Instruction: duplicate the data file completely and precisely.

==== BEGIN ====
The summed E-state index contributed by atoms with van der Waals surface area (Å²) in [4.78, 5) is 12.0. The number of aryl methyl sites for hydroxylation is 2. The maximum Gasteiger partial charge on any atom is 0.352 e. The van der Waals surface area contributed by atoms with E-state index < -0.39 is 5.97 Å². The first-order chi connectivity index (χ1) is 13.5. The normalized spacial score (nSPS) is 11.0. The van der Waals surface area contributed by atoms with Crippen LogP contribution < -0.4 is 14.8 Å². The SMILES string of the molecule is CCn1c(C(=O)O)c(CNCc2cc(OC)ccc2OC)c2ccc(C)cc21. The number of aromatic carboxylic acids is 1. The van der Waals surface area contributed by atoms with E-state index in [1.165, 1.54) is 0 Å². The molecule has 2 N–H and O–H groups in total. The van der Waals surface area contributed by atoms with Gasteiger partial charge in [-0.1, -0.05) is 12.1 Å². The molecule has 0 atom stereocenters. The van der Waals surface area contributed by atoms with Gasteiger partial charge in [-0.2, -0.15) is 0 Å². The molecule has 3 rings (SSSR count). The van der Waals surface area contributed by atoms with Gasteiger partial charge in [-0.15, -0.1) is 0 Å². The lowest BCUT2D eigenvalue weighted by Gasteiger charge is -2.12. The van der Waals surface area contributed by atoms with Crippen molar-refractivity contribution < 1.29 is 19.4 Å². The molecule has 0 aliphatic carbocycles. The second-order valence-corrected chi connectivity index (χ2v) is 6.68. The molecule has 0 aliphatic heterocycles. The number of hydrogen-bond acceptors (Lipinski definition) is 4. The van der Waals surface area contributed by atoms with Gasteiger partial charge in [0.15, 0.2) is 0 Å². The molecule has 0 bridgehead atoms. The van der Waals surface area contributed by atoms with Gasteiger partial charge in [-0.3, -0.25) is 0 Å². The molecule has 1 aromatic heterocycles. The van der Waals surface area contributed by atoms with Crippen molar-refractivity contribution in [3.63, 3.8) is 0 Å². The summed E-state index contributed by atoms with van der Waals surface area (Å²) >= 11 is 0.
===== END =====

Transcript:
The summed E-state index contributed by atoms with van der Waals surface area (Å²) in [4.78, 5) is 12.0. The number of aryl methyl sites for hydroxylation is 2. The maximum Gasteiger partial charge on any atom is 0.352 e. The van der Waals surface area contributed by atoms with E-state index < -0.39 is 5.97 Å². The first-order chi connectivity index (χ1) is 13.5. The normalized spacial score (nSPS) is 11.0. The van der Waals surface area contributed by atoms with Crippen LogP contribution < -0.4 is 14.8 Å². The SMILES string of the molecule is CCn1c(C(=O)O)c(CNCc2cc(OC)ccc2OC)c2ccc(C)cc21. The number of aromatic carboxylic acids is 1. The van der Waals surface area contributed by atoms with E-state index in [1.165, 1.54) is 0 Å². The molecule has 2 N–H and O–H groups in total. The van der Waals surface area contributed by atoms with Gasteiger partial charge in [-0.1, -0.05) is 12.1 Å². The molecule has 0 atom stereocenters. The van der Waals surface area contributed by atoms with Gasteiger partial charge in [-0.2, -0.15) is 0 Å². The molecule has 3 rings (SSSR count). The van der Waals surface area contributed by atoms with Gasteiger partial charge in [-0.15, -0.1) is 0 Å². The lowest BCUT2D eigenvalue weighted by Gasteiger charge is -2.12. The van der Waals surface area contributed by atoms with Crippen molar-refractivity contribution < 1.29 is 19.4 Å². The molecule has 0 aliphatic carbocycles. The second-order valence-corrected chi connectivity index (χ2v) is 6.68. The molecule has 0 aliphatic heterocycles. The number of hydrogen-bond acceptors (Lipinski definition) is 4. The van der Waals surface area contributed by atoms with Gasteiger partial charge in [0.15, 0.2) is 0 Å². The molecule has 0 bridgehead atoms. The van der Waals surface area contributed by atoms with Gasteiger partial charge in [-0.3, -0.25) is 0 Å². The molecule has 1 aromatic heterocycles. The van der Waals surface area contributed by atoms with Crippen molar-refractivity contribution in [3.63, 3.8) is 0 Å². The summed E-state index contributed by atoms with van der Waals surface area (Å²) >= 11 is 0.